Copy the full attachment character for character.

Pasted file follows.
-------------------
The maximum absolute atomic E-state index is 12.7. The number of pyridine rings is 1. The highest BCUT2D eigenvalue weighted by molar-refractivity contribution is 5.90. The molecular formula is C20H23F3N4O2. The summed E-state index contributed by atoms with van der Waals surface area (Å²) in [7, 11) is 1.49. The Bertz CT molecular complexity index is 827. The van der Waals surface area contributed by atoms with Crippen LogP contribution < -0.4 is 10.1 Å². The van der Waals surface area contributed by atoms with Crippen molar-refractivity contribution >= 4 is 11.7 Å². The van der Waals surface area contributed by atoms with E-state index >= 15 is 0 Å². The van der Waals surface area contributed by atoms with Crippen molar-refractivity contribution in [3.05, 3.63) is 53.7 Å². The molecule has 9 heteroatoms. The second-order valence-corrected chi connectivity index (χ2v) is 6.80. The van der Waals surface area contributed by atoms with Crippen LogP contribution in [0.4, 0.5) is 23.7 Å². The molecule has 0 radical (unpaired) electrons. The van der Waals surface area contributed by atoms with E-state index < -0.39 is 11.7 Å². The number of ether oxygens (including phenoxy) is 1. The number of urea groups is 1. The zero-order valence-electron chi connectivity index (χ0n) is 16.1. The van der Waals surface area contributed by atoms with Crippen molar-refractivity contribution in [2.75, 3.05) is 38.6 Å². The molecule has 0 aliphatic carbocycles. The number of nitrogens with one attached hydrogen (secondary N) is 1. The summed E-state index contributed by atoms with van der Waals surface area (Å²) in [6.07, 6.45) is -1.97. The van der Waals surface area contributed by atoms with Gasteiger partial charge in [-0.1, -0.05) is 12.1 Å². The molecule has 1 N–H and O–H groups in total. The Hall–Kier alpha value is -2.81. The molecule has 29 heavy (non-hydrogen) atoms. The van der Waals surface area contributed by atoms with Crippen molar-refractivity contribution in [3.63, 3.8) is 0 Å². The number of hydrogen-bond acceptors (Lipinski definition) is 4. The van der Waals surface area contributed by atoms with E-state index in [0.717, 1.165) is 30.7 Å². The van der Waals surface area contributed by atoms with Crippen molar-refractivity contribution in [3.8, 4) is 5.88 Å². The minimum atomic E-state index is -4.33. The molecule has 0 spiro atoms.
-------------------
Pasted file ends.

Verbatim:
The maximum absolute atomic E-state index is 12.7. The number of pyridine rings is 1. The highest BCUT2D eigenvalue weighted by molar-refractivity contribution is 5.90. The molecular formula is C20H23F3N4O2. The summed E-state index contributed by atoms with van der Waals surface area (Å²) in [7, 11) is 1.49. The Bertz CT molecular complexity index is 827. The van der Waals surface area contributed by atoms with Crippen LogP contribution < -0.4 is 10.1 Å². The van der Waals surface area contributed by atoms with Crippen molar-refractivity contribution >= 4 is 11.7 Å². The van der Waals surface area contributed by atoms with E-state index >= 15 is 0 Å². The van der Waals surface area contributed by atoms with Crippen molar-refractivity contribution in [3.05, 3.63) is 53.7 Å². The molecule has 9 heteroatoms. The second-order valence-corrected chi connectivity index (χ2v) is 6.80. The van der Waals surface area contributed by atoms with Crippen LogP contribution in [0.4, 0.5) is 23.7 Å². The molecule has 0 radical (unpaired) electrons. The van der Waals surface area contributed by atoms with E-state index < -0.39 is 11.7 Å². The number of ether oxygens (including phenoxy) is 1. The number of urea groups is 1. The zero-order valence-electron chi connectivity index (χ0n) is 16.1. The van der Waals surface area contributed by atoms with Crippen molar-refractivity contribution in [2.75, 3.05) is 38.6 Å². The molecule has 0 aliphatic carbocycles. The number of nitrogens with one attached hydrogen (secondary N) is 1. The summed E-state index contributed by atoms with van der Waals surface area (Å²) in [6.07, 6.45) is -1.97. The van der Waals surface area contributed by atoms with Gasteiger partial charge in [-0.1, -0.05) is 12.1 Å². The molecule has 1 N–H and O–H groups in total. The Hall–Kier alpha value is -2.81. The molecule has 29 heavy (non-hydrogen) atoms. The van der Waals surface area contributed by atoms with Crippen molar-refractivity contribution in [3.63, 3.8) is 0 Å². The number of hydrogen-bond acceptors (Lipinski definition) is 4. The van der Waals surface area contributed by atoms with E-state index in [0.717, 1.165) is 30.7 Å². The van der Waals surface area contributed by atoms with Crippen molar-refractivity contribution in [3.8, 4) is 5.88 Å². The minimum atomic E-state index is -4.33. The molecule has 0 spiro atoms.